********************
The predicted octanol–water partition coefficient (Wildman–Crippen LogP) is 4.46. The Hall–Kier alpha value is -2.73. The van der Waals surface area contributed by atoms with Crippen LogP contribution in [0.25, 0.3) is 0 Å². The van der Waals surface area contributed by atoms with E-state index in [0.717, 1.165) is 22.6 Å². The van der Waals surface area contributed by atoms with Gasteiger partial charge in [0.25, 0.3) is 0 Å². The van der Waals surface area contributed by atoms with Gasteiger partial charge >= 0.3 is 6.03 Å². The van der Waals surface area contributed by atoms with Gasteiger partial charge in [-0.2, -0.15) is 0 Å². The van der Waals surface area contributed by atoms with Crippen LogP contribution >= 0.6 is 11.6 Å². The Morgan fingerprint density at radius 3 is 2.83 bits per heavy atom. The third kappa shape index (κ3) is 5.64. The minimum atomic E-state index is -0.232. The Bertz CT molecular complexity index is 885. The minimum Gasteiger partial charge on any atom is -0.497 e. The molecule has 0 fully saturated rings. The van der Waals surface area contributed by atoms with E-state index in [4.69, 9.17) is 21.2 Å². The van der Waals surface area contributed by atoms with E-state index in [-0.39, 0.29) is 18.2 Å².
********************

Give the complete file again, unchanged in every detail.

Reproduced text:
The predicted octanol–water partition coefficient (Wildman–Crippen LogP) is 4.46. The Hall–Kier alpha value is -2.73. The van der Waals surface area contributed by atoms with Crippen LogP contribution in [0.25, 0.3) is 0 Å². The van der Waals surface area contributed by atoms with E-state index in [0.717, 1.165) is 22.6 Å². The van der Waals surface area contributed by atoms with Gasteiger partial charge in [0.25, 0.3) is 0 Å². The van der Waals surface area contributed by atoms with Gasteiger partial charge >= 0.3 is 6.03 Å². The van der Waals surface area contributed by atoms with Gasteiger partial charge in [-0.2, -0.15) is 0 Å². The van der Waals surface area contributed by atoms with Crippen LogP contribution >= 0.6 is 11.6 Å². The Morgan fingerprint density at radius 3 is 2.83 bits per heavy atom. The third kappa shape index (κ3) is 5.64. The minimum atomic E-state index is -0.232. The Bertz CT molecular complexity index is 885. The minimum Gasteiger partial charge on any atom is -0.497 e. The molecule has 0 fully saturated rings. The van der Waals surface area contributed by atoms with E-state index in [4.69, 9.17) is 21.2 Å². The van der Waals surface area contributed by atoms with E-state index in [-0.39, 0.29) is 18.2 Å².